With Irene Vennie, Wink Burcham his finally put his stamp on Tulsa's local music scene. The disc is an eclectic blend, much like Burcham himself. Fans that prefer his stripped back and acoustic approach have plenty to be happy with here, especially with the sterling version of "Shadows" and the more expansive "We'll Go Dancin' Home" which includes Jesse Aycock on resonator guitar, giving the song and even swampier tone.

Personally, I've always preferred Burcham in a more fleshed out and funky mode with a full band, and that's covered here as well with "How It Really Went Down" and "Pay Your Dues to Sing the Blues."

With repeated listens, however, it's the subtleties of the disc that make it such a success. Chris Kyle's Wurltzer lines swirl in the background without drawing added attention and everyone finds their place within each song.

Upon repeated listens, the songs that really stand out on the disc are "No Matter Where You Are (There You Are)" and "Honkytonk Heroe - Urban Tulsa Weekly - Gary Hizer

"Irene Vennie by Wink Burcham"

Ahhh, Wink. He'd probably never admit it, but behind the trucker hat, the overalls and the big bushy beard and shaggy hair, the man exudes cool in an unnoticeable, skewed-from-the-cool-norm sort of way. His music does all the talking. He's a storyteller, and his music tells really, really good stories.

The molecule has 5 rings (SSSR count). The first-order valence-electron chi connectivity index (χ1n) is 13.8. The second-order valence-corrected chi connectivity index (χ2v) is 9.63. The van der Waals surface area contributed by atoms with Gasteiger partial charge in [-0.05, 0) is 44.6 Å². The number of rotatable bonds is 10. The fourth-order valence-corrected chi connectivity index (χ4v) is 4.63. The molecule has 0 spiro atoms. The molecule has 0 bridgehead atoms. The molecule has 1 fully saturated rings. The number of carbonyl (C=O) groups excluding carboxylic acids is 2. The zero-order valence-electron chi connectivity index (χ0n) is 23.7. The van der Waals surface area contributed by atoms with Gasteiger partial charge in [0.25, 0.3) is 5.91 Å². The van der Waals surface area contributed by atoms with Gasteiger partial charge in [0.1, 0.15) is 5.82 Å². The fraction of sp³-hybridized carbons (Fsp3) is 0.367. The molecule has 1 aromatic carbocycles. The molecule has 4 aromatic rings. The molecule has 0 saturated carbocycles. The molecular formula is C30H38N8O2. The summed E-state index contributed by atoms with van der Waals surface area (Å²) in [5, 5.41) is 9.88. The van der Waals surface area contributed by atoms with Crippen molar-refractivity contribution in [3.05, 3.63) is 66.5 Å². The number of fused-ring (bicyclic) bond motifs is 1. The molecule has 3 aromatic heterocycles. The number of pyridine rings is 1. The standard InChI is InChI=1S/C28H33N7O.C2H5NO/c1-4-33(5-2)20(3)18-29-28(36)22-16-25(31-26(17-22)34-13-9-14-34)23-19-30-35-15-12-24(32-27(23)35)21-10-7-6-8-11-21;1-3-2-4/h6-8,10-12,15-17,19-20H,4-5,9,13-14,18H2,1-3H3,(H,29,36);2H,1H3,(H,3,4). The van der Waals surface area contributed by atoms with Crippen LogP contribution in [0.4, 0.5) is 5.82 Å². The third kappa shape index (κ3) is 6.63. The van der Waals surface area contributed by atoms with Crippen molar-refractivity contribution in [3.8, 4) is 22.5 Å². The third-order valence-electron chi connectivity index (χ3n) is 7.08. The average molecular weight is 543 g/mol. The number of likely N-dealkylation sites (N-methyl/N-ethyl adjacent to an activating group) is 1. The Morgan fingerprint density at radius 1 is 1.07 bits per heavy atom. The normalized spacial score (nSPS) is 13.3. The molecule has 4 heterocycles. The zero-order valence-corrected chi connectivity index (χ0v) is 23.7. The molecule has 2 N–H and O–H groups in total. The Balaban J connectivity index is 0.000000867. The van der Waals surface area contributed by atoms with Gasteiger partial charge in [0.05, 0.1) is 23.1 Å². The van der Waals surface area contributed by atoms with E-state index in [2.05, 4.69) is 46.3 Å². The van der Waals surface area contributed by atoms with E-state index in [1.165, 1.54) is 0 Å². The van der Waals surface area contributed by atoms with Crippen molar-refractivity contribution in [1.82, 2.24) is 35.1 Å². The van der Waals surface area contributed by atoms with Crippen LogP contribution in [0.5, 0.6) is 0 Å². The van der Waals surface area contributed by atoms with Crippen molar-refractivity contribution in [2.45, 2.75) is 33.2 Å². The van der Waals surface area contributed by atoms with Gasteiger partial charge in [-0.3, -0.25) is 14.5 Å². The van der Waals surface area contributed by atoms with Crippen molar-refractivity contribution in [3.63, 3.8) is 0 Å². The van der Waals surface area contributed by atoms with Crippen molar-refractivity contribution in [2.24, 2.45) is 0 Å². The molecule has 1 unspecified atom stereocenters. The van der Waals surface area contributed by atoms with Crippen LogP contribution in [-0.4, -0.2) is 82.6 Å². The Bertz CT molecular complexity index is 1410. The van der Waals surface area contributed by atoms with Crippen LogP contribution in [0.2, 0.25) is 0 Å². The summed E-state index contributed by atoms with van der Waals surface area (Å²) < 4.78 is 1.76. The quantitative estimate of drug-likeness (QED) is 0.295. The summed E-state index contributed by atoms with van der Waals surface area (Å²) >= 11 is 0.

~ Michael Canter, Jivewired Radio

Release Date: 08-May-2012
Genre: Blues / Folk / Rock
Publisher: [c] 2012 Wink Burcham
Label: Horton Records
Time: 48m 04s
Review Date: 15-May-2012
Format: CD
Jivewired Digital Press Kit: Not currently a member of Jivewired

Get it at:

Horton Records | iTunes | Amazon

Track Listing:

01. Crusin' Down The Road Feelin' Fine 4:31
02. Outta This Town (Get Lost) 3:15
03. Liquor Store 4:02
04. Gon' Lay You Down 4:12
05. One By One 3:52
06. Shadows 3:12
07. How It Really Went Down 4:32
08. No Matter Where You Are (There You Are) 4:32
09. The Good Ones 4:41
10. Pay Your Dues To Sing The Blues 3:55
11. Honky Tonk Heroes 3:29